How to Become a Memory Maestro

By Mandy Johnson -Originally posted at Renegade Wellness

Struggling with recalling the name of the movie with that one guy? Want to help out a family member or friend with preparing for a test? Check out the science of remembering more.

I was sitting in church when I finally decided it was time. I have been debating about it and dancing around it because most people are jaded about it. They have been told about it countless times. But then I realized that my reasons for not addressing it were limiting beliefs. I believed that anyone who would open this post would think, “Yada yada. Heard it before,” but what if they hadn’t? What if I could provide information on a topic written about by different people thousands of times a day in a fun, snarky way that allows people to have a new perspective? And here is the first part of my series on exercise, written by a sarcastic exercise nerd that hopes she can change some of the attitude and mindset on…exercise. Yes, exercise because as it turns out exercise plays a key role in helping your brain grow more cells so you can have a better memory and a sexier brain.

Photo by Robina Weermeijer on Unsplash

Genetics Loads the Gun. Lifestyle Pulls the Trigger- George Bray 

Your lifestyle is how you choose to live your life, interact with others, and choose to eat and move your body. Your lifestyle is affected by how you act and interact with your environment. Lifestyle is structured by genetic code and is directed by how we handle our stress, eat, drink and move our bodies. 

Lifestyle and living are a series of good and not-so-good choices. When we are younger, the lifestyle choices don’t seem to have an immediate impact, but they can build up, like waters behind a dam. Eventually, even the best dam cannot withstand constant choices that put it under stress. When the dam breaks, the parts of the body that were protected are now at risk, and that includes your brain.

Exercise and our Genes

A 2011 Australian study reported that television viewing shortened life expectancy by 22 minutes for every hour of television viewing. The entire Game of Thrones series amounted to 63 hours of television viewing, which meant you had one less day to live if you watched all of it. While I might believe that your time was better spent watching the Marvelous Mrs. Maisel, the fact remains that we must move for our brain and body to function the way we are programmed or risk early death due to mediocre T.V.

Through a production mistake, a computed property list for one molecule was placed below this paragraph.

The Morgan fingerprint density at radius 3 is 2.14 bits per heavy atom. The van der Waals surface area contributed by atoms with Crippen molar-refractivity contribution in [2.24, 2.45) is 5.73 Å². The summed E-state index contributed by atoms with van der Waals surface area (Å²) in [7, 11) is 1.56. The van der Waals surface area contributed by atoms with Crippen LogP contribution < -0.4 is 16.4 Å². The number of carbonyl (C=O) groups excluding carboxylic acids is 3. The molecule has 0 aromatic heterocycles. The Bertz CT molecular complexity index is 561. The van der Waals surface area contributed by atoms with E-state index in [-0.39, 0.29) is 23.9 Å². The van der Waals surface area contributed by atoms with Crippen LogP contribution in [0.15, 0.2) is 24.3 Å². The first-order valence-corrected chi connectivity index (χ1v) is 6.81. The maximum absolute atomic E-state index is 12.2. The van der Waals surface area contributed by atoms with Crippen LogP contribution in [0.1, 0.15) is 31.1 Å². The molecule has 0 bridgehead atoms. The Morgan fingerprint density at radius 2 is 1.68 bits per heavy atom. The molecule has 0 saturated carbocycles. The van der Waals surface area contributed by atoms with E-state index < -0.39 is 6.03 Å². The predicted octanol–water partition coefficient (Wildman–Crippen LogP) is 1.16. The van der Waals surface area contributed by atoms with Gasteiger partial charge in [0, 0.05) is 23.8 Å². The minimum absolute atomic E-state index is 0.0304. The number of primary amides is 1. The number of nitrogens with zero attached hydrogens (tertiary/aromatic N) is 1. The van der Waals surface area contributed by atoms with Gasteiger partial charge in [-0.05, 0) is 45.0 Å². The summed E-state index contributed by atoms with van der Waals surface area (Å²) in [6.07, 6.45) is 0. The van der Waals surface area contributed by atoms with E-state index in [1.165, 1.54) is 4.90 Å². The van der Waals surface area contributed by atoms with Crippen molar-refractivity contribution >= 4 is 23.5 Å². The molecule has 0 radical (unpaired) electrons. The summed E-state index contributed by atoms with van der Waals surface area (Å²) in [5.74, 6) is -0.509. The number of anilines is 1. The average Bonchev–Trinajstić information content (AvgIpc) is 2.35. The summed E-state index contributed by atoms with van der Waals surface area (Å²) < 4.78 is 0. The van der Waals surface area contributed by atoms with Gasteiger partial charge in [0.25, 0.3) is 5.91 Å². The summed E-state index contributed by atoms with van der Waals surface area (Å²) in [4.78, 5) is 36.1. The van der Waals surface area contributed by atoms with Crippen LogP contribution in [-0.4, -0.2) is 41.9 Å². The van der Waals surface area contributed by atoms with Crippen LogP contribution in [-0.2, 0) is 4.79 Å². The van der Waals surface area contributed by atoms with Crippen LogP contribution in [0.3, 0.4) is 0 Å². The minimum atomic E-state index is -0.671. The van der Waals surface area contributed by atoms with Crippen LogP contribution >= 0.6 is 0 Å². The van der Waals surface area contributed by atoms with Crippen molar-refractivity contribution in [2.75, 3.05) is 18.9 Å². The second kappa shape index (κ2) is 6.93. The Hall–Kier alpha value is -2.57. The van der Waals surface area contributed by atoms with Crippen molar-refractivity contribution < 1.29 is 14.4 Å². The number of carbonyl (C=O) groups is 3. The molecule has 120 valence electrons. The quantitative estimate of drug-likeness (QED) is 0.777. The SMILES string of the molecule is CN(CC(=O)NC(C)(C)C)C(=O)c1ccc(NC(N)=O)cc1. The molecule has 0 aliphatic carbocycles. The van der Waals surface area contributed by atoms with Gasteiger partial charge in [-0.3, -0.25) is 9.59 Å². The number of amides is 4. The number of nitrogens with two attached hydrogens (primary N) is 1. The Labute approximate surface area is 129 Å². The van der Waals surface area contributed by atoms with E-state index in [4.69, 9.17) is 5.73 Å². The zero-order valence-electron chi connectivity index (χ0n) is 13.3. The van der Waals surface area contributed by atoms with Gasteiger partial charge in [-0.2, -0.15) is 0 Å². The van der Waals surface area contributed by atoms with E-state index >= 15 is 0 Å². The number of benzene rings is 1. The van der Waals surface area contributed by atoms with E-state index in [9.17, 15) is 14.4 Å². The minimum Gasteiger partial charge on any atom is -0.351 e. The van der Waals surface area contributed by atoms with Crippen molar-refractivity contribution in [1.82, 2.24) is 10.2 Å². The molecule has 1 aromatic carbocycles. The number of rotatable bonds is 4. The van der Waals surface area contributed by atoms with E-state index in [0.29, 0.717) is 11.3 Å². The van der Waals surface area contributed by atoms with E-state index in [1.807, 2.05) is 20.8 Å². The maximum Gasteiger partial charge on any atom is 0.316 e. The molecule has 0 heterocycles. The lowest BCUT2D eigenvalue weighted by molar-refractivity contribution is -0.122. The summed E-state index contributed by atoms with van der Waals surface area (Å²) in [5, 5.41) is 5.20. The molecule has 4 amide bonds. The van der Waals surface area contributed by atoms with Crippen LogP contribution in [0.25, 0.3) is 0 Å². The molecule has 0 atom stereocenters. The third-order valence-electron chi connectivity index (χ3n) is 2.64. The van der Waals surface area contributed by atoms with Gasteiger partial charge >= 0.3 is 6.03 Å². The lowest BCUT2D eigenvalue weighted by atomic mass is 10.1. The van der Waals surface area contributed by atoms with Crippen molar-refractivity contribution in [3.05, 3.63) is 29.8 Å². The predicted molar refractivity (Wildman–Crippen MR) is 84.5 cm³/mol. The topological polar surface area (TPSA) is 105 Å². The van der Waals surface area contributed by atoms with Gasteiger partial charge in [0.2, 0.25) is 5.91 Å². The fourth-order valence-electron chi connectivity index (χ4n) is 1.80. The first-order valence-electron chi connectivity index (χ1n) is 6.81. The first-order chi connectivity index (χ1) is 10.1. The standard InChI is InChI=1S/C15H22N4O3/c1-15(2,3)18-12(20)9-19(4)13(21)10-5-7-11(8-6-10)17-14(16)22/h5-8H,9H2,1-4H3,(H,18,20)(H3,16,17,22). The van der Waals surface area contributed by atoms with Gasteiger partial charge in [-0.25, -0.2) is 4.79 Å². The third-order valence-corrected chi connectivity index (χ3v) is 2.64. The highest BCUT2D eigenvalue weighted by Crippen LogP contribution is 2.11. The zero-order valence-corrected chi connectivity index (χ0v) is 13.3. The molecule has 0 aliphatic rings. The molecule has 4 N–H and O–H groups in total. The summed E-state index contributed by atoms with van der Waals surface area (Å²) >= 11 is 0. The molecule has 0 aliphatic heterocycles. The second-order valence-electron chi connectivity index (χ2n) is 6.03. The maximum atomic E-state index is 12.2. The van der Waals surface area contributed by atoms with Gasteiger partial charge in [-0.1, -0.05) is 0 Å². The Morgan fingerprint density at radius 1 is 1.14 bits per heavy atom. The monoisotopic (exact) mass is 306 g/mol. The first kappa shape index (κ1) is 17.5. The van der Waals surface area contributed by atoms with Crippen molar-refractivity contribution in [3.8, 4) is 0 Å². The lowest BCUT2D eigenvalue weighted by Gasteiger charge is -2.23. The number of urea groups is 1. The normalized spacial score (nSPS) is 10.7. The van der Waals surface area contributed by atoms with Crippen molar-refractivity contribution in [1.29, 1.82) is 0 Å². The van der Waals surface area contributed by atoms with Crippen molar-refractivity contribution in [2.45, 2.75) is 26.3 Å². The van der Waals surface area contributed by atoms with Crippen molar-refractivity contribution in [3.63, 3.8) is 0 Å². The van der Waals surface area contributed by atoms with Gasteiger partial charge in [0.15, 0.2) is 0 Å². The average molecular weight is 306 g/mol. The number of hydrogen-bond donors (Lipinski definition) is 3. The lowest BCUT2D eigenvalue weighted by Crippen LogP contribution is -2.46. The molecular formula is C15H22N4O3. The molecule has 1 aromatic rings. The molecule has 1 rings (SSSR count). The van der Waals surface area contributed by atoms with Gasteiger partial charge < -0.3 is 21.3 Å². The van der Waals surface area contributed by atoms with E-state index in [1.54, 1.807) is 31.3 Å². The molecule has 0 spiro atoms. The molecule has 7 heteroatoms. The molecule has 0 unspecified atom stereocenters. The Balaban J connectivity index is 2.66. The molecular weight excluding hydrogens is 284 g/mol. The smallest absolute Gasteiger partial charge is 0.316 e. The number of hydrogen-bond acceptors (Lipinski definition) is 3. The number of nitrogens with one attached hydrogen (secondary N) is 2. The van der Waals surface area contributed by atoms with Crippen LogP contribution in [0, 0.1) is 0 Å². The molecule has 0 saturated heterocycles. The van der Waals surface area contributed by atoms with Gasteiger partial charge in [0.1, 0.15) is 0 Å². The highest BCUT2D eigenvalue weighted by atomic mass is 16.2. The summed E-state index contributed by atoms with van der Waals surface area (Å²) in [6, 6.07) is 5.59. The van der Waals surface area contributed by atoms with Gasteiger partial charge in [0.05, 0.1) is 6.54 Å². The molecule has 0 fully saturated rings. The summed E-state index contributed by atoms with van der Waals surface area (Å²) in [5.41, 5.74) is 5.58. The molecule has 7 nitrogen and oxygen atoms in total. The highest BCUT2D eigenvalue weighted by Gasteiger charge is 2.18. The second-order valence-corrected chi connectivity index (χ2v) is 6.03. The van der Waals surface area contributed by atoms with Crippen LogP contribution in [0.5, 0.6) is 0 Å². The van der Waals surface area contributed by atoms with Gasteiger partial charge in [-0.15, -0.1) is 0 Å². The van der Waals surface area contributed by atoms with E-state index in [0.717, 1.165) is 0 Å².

We have long known that exercise was good for us. Still, currently, we are just scratching the surface of understanding exactly how our bodies are adapted to being very physically active. Active does not mean we look like those guys who completely do not use illegal suppliments (wink, wink). Active mean movement. Understanding how our bodies have been programmed with the need to be physically active is what University of Arizona anthropologist David Raichlen and psychologist Gene Alexander have focused on in their research. Their work concentrates on a research program that looks specifically at exercise and the brain. Raichlen and Alexander believe that we have physiologically developed to survive longer with continual increases in physical activity levels as hunter-gatherers. Their research papers are as drool-worthy to exercise nerds as trashy romance novels are for women in their forties.  

A 2016 study revealed that endurance runners’ brains have more connections between regions of the brain than the brains of people who didn’t exercise when compared on MRI. This study mirrors the information in the book Spark: The Revolutionary New Science of Exercise and the BrainSpark discusses how exercise works to boost the number of connections in the brain. In simple terms, you have more nerve cells, and those nerve cells talk to more parts of the brain, allowing you to do more complex stuff. This build-up happens because exercise leads to an increase in the levels of important neurotransmitters. Neurotransmitters are chemical messengers that your body can’t function without. Their job is to carry chemical signals (“messages”) from one neuron (nerve cell) to the next neuron. These neurotransmitters cause physical changes to your brain cells.